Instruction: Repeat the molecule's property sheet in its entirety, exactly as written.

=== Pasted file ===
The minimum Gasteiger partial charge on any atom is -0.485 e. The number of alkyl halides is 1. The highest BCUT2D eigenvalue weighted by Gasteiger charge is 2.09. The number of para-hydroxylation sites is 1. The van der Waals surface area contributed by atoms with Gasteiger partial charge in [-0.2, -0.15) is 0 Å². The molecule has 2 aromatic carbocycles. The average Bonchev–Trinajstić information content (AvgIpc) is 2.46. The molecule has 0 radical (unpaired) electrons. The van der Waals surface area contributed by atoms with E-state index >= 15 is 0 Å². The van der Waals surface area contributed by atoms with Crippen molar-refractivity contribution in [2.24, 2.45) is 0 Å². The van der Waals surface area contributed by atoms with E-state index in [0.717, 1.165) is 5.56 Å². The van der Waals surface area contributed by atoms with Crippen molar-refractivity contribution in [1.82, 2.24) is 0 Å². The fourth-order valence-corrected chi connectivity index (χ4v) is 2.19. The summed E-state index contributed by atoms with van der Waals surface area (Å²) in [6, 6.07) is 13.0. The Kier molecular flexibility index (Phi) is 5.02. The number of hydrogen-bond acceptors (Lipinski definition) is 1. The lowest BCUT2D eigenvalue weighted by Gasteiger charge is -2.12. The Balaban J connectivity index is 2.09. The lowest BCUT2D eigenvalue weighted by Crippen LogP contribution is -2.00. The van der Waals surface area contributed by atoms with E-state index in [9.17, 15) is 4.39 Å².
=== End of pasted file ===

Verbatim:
The minimum Gasteiger partial charge on any atom is -0.485 e. The number of alkyl halides is 1. The highest BCUT2D eigenvalue weighted by Gasteiger charge is 2.09. The number of para-hydroxylation sites is 1. The van der Waals surface area contributed by atoms with Gasteiger partial charge in [-0.2, -0.15) is 0 Å². The molecule has 2 aromatic carbocycles. The average Bonchev–Trinajstić information content (AvgIpc) is 2.46. The molecule has 0 radical (unpaired) electrons. The van der Waals surface area contributed by atoms with E-state index >= 15 is 0 Å². The van der Waals surface area contributed by atoms with Crippen molar-refractivity contribution in [2.24, 2.45) is 0 Å². The van der Waals surface area contributed by atoms with E-state index in [0.717, 1.165) is 5.56 Å². The van der Waals surface area contributed by atoms with Crippen molar-refractivity contribution in [1.82, 2.24) is 0 Å². The fourth-order valence-corrected chi connectivity index (χ4v) is 2.19. The summed E-state index contributed by atoms with van der Waals surface area (Å²) in [6, 6.07) is 13.0. The Kier molecular flexibility index (Phi) is 5.02. The number of hydrogen-bond acceptors (Lipinski definition) is 1. The lowest BCUT2D eigenvalue weighted by Gasteiger charge is -2.12. The Balaban J connectivity index is 2.09. The lowest BCUT2D eigenvalue weighted by Crippen LogP contribution is -2.00. The van der Waals surface area contributed by atoms with E-state index in [9.17, 15) is 4.39 Å².